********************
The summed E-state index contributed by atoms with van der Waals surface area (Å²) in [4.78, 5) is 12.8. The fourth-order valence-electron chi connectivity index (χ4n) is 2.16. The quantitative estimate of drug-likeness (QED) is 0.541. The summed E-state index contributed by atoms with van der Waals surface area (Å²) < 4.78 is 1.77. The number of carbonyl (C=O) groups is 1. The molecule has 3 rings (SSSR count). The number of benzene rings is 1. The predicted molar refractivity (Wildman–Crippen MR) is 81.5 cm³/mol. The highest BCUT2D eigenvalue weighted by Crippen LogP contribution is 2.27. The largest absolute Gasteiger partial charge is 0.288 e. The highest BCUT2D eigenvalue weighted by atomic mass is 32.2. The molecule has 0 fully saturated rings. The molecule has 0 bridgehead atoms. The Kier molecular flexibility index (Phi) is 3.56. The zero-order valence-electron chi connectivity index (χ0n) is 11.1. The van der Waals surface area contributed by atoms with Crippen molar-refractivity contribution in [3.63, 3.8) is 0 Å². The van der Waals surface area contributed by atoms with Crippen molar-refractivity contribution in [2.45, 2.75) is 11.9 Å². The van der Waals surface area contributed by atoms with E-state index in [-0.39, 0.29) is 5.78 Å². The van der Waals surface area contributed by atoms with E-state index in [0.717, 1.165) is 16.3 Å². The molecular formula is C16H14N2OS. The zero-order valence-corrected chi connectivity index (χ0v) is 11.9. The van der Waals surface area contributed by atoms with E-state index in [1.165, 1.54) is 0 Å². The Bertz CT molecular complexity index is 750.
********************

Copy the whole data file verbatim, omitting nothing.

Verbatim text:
The summed E-state index contributed by atoms with van der Waals surface area (Å²) in [4.78, 5) is 12.8. The fourth-order valence-electron chi connectivity index (χ4n) is 2.16. The quantitative estimate of drug-likeness (QED) is 0.541. The summed E-state index contributed by atoms with van der Waals surface area (Å²) < 4.78 is 1.77. The number of carbonyl (C=O) groups is 1. The molecule has 3 rings (SSSR count). The number of benzene rings is 1. The predicted molar refractivity (Wildman–Crippen MR) is 81.5 cm³/mol. The highest BCUT2D eigenvalue weighted by Crippen LogP contribution is 2.27. The largest absolute Gasteiger partial charge is 0.288 e. The highest BCUT2D eigenvalue weighted by atomic mass is 32.2. The molecule has 0 fully saturated rings. The molecule has 0 bridgehead atoms. The Kier molecular flexibility index (Phi) is 3.56. The zero-order valence-electron chi connectivity index (χ0n) is 11.1. The van der Waals surface area contributed by atoms with Crippen molar-refractivity contribution in [3.63, 3.8) is 0 Å². The van der Waals surface area contributed by atoms with Crippen molar-refractivity contribution in [2.45, 2.75) is 11.9 Å². The van der Waals surface area contributed by atoms with E-state index in [-0.39, 0.29) is 5.78 Å². The van der Waals surface area contributed by atoms with E-state index in [0.717, 1.165) is 16.3 Å². The molecular formula is C16H14N2OS. The zero-order valence-corrected chi connectivity index (χ0v) is 11.9. The van der Waals surface area contributed by atoms with E-state index in [1.165, 1.54) is 0 Å². The Bertz CT molecular complexity index is 750.